The Elusive Tomb of Queen Nefertiti may lie behind the walls of Tutankhamun's Burial Chamber
An archaeologist studying electronic scans of the walls of the ancient Egyptian King Tutankhamun's tomb thinks he has found a false wall that may lead to the tomb of Nefertiti, the famous successor to Akhenaten and the probable mother of Tutankhamun. The location of Nefertiti's tomb has been one of Egyptology’s biggest mysteries, and archaeologist Nicholas Reeves thinks further exploration behind the walls of King Tutankhamun's tomb at the Amarna Royal Tombs in the Valley of Kings is warranted.
“Cautious evaluation of the Factum Arte scans over the course of several months has yielded results which are beyond intriguing: indications of two previously unknown doorways, one set within a larger partition wall and both seemingly untouched since antiquity,”writes Reeves in a new paperon his study of the scans. “The implications are extraordinary: for, if digital appearance translates into physical reality, it seems we are now faced not merely with the prospect of a new, Tutankhamun-era storeroom to the west; to the north appears to be signalled a continuation of tomb KV 62 and within these uncharted depths an earlier royal interment—that of Nefertiti herself, celebrated consort, co-regent, and eventual successor of pharaoh Akhenaten.”
The Wilbour Plaque, Brooklyn Museum. Nefertiti is shown nearly as large as her husband, indicating her importance. Image source: Brooklyn Museum.
The paintings on the walls of King Tutankhamun's burial chamber,which Factum Arte scannedand which the University of Arizona's Reeves studied, obscure the surface. But Reeves says there are telltale signs in the cracks and fissures of the wall that may indicate rooms behind the walls, which have been assumed to be solid limestone.
Howard Carter found Tutankhamun's tomb intact in 1922 with more than 5,000 artifacts.
The paintings within this [burial chamber] room document the principal stages in Tutankhamun's physical and spiritual transition from this world to the realm of the gods. Although affected by serious mould growth, these painted surfaces remain both sound and intact. Covering as they do virtually every inch of the walls, the underlying architecture is almost wholly obscured. Carter, followed by all Egyptologists since, seems to have accepted that beneath lay only bedrock, influenced in this understanding by the fact that four eccentrically placed amulet emplacements cut through the decoration to expose solid limestone.
Screenshot from a Factum Arte scan of King Tutankhamun's burial chamber, behind which, a researcher says, may lie the tomb of Queen Nefertiti. (Factum-arte.org scan)
Reeves posits that when Tutankhamun died in 1332 BC, his tomb displaced part of Nefertiti's tomb and assumed some of her burial goods and space because of his untimely and unexpected death. Further, though he says it can't be proven yet, he speculates Nefertiti herself “will have inherited, adapted, and employed the full, formal burial equipment originally produced for Akhenaten.”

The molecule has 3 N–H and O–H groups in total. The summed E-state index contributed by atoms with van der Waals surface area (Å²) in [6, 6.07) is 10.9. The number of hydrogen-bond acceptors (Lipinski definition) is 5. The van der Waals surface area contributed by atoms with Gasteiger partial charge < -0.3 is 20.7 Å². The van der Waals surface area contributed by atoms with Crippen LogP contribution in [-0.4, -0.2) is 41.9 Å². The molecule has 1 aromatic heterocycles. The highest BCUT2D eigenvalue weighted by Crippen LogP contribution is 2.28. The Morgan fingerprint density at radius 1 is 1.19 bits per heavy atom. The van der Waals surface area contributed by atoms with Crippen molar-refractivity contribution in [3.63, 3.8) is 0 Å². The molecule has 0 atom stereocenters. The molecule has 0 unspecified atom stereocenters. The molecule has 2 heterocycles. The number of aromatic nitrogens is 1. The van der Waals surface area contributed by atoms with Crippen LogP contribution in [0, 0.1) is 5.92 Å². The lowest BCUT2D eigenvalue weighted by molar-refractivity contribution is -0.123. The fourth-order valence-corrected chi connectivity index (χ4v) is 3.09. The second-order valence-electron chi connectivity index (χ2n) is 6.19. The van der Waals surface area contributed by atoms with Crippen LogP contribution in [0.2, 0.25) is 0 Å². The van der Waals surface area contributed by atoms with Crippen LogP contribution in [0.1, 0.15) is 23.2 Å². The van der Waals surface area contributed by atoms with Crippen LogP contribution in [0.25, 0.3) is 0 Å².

Though King Tutankamun's tomb was richly decorated and appointed, it was small for a king. Reeves says it may be an extension of Nefertiti's larger tomb.
Nefertiti is one of the most famous queens of ancient Egypt, second only to Cleopatra. While many aspects of her life are well-documented, there are many mysteries surrounding her death and burial. While hundreds of royal mummies have already been recovered in Egypt, Nefertiti’s mummy has remained elusive.
Theban Mapping Project's diagram of King Tutankamun's known tomb, in gray, and two possible new rooms in yellow and red, one of which, a researcher says, cold be Queen Nefertiti's burial chamber.
Neferneferuaten Nefertiti lived from 1370 BC until 1340 BC. She was married to the Egyptian Pharaoh Akhenaten, who gave her many titles, including: Great Royal Wife, Hereditary Princess, Great of Praises, Lady of Grace, Sweet of Love, Lady of The Two Lands, Great King’s Wife, Lady of all Women, and Mistress of Upper and Lower Egypt. Nefertiti was known for being very beautiful, and her name means “the beautiful one has come.” While little is known about Nefertiti’s origins, it is believed that she was from an Egyptian town known as Akhmim and was closely related to a high official named Ay. Others believe Nefertiti came from a foreign country.
In an interview with The Economist, Reeves said: “If I’m wrong, I’m wrong; but if I’m right this is potentially the biggest archaeological discovery ever made.”
Featured image: The iconic bust of Nefertiti, discovered by Ludwig Borchardt, is part of the Ägyptisches Museum Berlin collection, currently on display in the Altes Museum. Image Source.